Setting a research agenda to inform intensive comprehensive aphasia programs

William Hula, Leora Cherney, Linda Worrall

Research output: Contribution to journalArticlepeer-review

14 Scopus citations


Research into intensive comprehensive aphasia programs (ICAPs) has yet to show that this service delivery model is efficacious, effective, has cost utility, or can be broadly implemented. This article describes a phased research approach to the study of ICAPs and sets out a research agenda that considers not only the specific issues surrounding ICAPs, but also the phase of the research. Current ICAP research is in the early phases, with dosing and outcome measurement as prime considerations as well as refinement of the best treatment protocol. Later phases of ICAP research are outlined, and the need for larger scale collaborative funded research is recognized. The need for more rapid translation into practice is also acknowledged, and the use of hybrid models of phased research is encouraged within the ICAP research agenda.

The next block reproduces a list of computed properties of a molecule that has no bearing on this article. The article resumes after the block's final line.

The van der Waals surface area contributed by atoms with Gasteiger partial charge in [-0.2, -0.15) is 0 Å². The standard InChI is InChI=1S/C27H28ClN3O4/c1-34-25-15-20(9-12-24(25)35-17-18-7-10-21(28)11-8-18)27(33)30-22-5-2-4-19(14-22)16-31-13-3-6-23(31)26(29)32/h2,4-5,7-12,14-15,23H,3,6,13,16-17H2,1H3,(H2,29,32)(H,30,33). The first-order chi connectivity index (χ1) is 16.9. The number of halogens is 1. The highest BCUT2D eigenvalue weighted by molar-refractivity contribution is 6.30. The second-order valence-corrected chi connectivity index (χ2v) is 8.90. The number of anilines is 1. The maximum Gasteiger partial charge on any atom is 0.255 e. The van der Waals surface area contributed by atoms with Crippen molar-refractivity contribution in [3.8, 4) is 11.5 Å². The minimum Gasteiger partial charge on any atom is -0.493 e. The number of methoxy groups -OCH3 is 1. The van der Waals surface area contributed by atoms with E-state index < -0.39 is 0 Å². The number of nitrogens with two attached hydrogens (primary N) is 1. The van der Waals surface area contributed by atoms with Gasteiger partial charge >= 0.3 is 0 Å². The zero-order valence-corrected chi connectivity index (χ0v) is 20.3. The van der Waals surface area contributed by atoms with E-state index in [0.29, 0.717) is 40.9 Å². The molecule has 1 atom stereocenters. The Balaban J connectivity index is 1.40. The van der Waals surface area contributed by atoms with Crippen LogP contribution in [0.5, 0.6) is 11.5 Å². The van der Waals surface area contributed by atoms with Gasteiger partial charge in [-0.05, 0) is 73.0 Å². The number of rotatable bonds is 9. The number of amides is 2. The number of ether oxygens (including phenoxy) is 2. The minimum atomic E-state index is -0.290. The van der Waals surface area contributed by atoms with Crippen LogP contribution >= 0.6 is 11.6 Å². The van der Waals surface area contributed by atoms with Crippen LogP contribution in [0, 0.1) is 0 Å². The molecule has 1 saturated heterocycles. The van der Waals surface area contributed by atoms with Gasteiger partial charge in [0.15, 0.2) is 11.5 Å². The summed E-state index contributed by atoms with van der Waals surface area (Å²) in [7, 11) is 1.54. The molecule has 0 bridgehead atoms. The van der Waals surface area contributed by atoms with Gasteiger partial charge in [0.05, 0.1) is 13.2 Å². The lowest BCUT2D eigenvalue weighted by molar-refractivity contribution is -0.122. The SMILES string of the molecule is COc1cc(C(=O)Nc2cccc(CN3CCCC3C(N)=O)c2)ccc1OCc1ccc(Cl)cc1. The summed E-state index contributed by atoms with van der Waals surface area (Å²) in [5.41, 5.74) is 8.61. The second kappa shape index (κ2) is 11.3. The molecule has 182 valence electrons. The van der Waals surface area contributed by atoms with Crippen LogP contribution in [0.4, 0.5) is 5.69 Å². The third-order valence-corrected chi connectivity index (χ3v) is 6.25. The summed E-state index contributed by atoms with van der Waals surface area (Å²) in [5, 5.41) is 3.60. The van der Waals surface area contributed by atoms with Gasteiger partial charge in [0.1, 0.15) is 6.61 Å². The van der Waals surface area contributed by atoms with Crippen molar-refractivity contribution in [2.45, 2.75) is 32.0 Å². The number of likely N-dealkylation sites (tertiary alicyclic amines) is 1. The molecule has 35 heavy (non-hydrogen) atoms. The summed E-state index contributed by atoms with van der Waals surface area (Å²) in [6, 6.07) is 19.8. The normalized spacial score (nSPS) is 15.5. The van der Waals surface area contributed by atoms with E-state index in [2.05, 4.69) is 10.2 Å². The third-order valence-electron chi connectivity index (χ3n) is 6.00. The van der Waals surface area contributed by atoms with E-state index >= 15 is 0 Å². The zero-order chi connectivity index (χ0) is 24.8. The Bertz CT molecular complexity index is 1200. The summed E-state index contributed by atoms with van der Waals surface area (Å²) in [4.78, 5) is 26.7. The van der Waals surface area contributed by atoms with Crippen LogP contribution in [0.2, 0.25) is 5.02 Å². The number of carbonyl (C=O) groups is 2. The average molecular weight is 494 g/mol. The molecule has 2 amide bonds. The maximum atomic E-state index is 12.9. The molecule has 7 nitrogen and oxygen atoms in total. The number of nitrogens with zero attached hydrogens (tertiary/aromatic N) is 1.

Original languageEnglish (US)
Pages (from-to)409-420
Number of pages12
JournalTopics in stroke rehabilitation
Issue number5
StatePublished - Jan 1 2013


  • aphasia
  • cost-benefit analysis
  • rehabilitation
  • treatment effectiveness
  • treatment efficacy
  • treatment outcome

ASJC Scopus subject areas

  • Rehabilitation
  • Community and Home Care
  • Clinical Neurology


Dive into the research topics of 'Setting a research agenda to inform intensive comprehensive aphasia programs'. Together they form a unique fingerprint.

Cite this